Billy Bibby and his band, the Wry Smiles are going through changes and Getintothis’ Amos Wynn finds out how things are ‘starting to come together’ as they prepare for their EBGBs gig on Saturday.
Billy Bibby and the Wry Smiles have recently have something of an overhaul.
New drummer Ailis MacKay and new lead guitarist Thomas Hill joined Bibby and bassist, Matty Thomas in December.
Bibby says ‘You don’t plan to make changes, sometimes it just happens. Being on the road at our level is tough when you’re also trying to make money and keep everyone happy as well. We aren’t topping the bill and don’t make millions, so we have to work round our jobs, so they left for them reasons.’
The former bandmates are still in support of the new line-up. ‘There’s no hard feelings, our old drummer came along to our recent Chester gig and enjoyed’, adding jokingly ‘it was weird seeing him in front of me when I’m used to him being at the back.’
The front man believes that the new members have fitted in well and that by the end of the current tour they’ll be back up to their previous standards, saying ‘it’ll take a few shows for us to get tight and to get to the level we are aiming for. We seemed to click straight away, they like the kind of music that I am writing, and they’ve been able to put their own twists on the songs as well.’
With the two new members being 19 and 20, Bibby jokes that he now feels like the grandad of the group. He also says that ‘it doesn’t matter how many members we have to change, we will carry on until people are bored of us.’
The band has released numerous singles since 2015, with their most recent Together? coming out at the beginning of March. Bibby believes it is the best they have brought out so far.
He also comments on how it’s a small change in direction to their earlier stuff. ‘A lot of people have compared it to having a Queens Of The Stone Age vibe, which is pretty cool. I never mean to make things different, but I do always have a specific aim of what I want it to be. It starts off pretty basic but once something happens I just flow with it. I try to keep it catchy for the listener but sometimes what I’m listening to at the time is just reflected in the song.”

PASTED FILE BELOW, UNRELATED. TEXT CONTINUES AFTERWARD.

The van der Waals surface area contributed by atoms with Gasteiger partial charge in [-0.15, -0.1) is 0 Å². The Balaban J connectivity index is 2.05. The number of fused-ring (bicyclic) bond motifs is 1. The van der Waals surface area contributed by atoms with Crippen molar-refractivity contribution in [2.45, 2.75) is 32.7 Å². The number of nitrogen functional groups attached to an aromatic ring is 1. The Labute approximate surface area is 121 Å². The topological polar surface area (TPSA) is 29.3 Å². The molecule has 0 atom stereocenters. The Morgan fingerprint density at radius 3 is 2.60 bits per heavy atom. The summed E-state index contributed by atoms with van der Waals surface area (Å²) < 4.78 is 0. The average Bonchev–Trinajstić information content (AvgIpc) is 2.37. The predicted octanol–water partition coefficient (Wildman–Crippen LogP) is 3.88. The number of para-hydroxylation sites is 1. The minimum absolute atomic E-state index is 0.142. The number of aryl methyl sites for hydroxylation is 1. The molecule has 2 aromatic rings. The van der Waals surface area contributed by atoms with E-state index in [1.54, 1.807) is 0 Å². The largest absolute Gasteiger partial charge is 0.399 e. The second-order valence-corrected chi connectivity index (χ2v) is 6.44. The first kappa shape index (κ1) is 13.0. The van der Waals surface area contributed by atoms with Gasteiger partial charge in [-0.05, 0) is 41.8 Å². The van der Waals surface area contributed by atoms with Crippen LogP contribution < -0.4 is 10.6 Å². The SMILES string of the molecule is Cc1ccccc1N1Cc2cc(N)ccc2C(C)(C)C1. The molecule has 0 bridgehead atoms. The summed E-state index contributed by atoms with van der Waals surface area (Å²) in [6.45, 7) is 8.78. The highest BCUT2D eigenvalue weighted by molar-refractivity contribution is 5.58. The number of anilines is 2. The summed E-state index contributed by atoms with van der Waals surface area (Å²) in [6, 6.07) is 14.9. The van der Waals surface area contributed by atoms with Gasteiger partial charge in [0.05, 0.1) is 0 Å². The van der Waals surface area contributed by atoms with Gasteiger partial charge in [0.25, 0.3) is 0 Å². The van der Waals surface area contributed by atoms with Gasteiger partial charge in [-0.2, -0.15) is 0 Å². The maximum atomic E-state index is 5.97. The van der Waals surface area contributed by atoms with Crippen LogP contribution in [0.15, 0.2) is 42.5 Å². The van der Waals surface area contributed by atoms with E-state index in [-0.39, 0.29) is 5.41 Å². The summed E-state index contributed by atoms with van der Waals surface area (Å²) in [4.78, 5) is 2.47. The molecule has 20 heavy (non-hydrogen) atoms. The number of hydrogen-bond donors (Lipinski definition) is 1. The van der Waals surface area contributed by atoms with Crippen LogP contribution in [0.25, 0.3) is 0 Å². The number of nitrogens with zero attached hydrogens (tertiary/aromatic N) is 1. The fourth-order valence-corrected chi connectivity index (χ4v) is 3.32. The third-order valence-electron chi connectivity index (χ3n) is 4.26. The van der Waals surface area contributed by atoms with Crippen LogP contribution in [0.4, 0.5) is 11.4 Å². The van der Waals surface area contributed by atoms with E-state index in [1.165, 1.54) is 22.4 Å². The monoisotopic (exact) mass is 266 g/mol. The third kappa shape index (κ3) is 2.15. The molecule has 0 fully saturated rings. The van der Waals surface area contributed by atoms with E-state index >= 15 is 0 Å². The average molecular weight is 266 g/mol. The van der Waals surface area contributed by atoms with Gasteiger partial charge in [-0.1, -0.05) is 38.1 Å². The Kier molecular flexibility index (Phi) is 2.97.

The song has already accumulated lots of positive reviews and good writeups, ‘it also seems to get a lot of people going when we play it live as well.‘
After the success of the single, there is also an EP on the way in April, with all the tracks already recorded and ready to go. The bands current tour features a gig at Liverpool’s EBGBs on the 31 March. ‘We’ve got a good selection of gigs on this current tour, so I’m really looking forward to them all.’
Out of the past venues they have played, some of the best gigs have taken place in Manchester and Edinburgh, ‘Manchester crowds are always up for it, and when we played in Edinburgh it must’ve been in front of 400 people.’
Another place Bibby enjoys playing is Chester, seeing it as a home gig. ‘Our family and friends always come down to support us, I only live about 40 minutes away and the rest of the band are local, so gigs there have always been good to me.’
The bands name, The Wry Smiles comes from Frank Turner’s Vital Signs which features the lyric a whisky and a wry smile.
‘At first I wasn’t that into it but after letting the dust settle I didn’t think it was too bad. The bands name is something that can be made special by the fans, there are so many bad names out there in which the fans bring to life.’